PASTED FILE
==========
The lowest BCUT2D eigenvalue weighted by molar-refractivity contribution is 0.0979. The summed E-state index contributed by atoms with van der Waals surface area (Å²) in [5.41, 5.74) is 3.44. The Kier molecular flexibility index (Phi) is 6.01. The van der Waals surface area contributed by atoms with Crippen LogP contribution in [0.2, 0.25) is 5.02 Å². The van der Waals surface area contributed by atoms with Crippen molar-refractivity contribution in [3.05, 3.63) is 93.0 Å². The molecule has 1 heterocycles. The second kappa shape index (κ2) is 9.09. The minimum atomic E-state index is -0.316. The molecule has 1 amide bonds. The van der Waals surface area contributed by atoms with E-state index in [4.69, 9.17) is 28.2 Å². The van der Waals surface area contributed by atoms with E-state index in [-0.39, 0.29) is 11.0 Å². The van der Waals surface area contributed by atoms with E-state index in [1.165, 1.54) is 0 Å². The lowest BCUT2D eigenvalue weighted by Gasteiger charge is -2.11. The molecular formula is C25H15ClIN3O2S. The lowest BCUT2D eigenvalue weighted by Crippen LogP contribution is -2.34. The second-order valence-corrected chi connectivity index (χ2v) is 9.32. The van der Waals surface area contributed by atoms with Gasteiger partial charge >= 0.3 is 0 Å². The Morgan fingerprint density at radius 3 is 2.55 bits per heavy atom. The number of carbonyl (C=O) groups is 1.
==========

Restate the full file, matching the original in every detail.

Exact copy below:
The lowest BCUT2D eigenvalue weighted by molar-refractivity contribution is 0.0979. The summed E-state index contributed by atoms with van der Waals surface area (Å²) in [5.41, 5.74) is 3.44. The Kier molecular flexibility index (Phi) is 6.01. The van der Waals surface area contributed by atoms with Crippen LogP contribution in [0.2, 0.25) is 5.02 Å². The van der Waals surface area contributed by atoms with Crippen molar-refractivity contribution in [3.05, 3.63) is 93.0 Å². The molecule has 1 heterocycles. The second kappa shape index (κ2) is 9.09. The minimum atomic E-state index is -0.316. The molecule has 1 amide bonds. The van der Waals surface area contributed by atoms with E-state index in [4.69, 9.17) is 28.2 Å². The van der Waals surface area contributed by atoms with E-state index in [-0.39, 0.29) is 11.0 Å². The van der Waals surface area contributed by atoms with E-state index in [1.165, 1.54) is 0 Å². The lowest BCUT2D eigenvalue weighted by Gasteiger charge is -2.11. The molecular formula is C25H15ClIN3O2S. The lowest BCUT2D eigenvalue weighted by Crippen LogP contribution is -2.34. The second-order valence-corrected chi connectivity index (χ2v) is 9.32. The van der Waals surface area contributed by atoms with Gasteiger partial charge >= 0.3 is 0 Å². The Morgan fingerprint density at radius 3 is 2.55 bits per heavy atom. The number of carbonyl (C=O) groups is 1.